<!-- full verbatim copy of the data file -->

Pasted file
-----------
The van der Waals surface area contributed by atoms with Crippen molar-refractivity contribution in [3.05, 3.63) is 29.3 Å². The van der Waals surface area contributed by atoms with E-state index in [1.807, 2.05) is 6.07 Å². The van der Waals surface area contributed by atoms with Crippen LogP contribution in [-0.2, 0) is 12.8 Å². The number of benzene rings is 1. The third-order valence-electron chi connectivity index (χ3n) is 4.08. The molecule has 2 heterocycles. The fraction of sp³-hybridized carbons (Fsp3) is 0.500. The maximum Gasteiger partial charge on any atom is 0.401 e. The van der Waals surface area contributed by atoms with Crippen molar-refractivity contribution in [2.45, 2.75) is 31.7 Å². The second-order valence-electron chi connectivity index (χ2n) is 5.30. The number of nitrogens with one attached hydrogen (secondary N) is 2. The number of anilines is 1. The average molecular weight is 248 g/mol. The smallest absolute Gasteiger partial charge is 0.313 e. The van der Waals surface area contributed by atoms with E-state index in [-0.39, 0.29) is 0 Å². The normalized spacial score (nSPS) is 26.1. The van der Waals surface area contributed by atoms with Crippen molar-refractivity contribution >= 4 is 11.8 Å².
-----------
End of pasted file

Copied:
The van der Waals surface area contributed by atoms with Crippen molar-refractivity contribution in [3.05, 3.63) is 29.3 Å². The van der Waals surface area contributed by atoms with E-state index in [1.807, 2.05) is 6.07 Å². The van der Waals surface area contributed by atoms with Crippen LogP contribution in [-0.2, 0) is 12.8 Å². The number of benzene rings is 1. The third-order valence-electron chi connectivity index (χ3n) is 4.08. The molecule has 2 heterocycles. The fraction of sp³-hybridized carbons (Fsp3) is 0.500. The maximum Gasteiger partial charge on any atom is 0.401 e. The van der Waals surface area contributed by atoms with Crippen molar-refractivity contribution in [2.45, 2.75) is 31.7 Å². The second-order valence-electron chi connectivity index (χ2n) is 5.30. The number of nitrogens with one attached hydrogen (secondary N) is 2. The number of anilines is 1. The average molecular weight is 248 g/mol. The smallest absolute Gasteiger partial charge is 0.313 e. The van der Waals surface area contributed by atoms with E-state index in [-0.39, 0.29) is 0 Å². The normalized spacial score (nSPS) is 26.1. The van der Waals surface area contributed by atoms with Crippen molar-refractivity contribution >= 4 is 11.8 Å².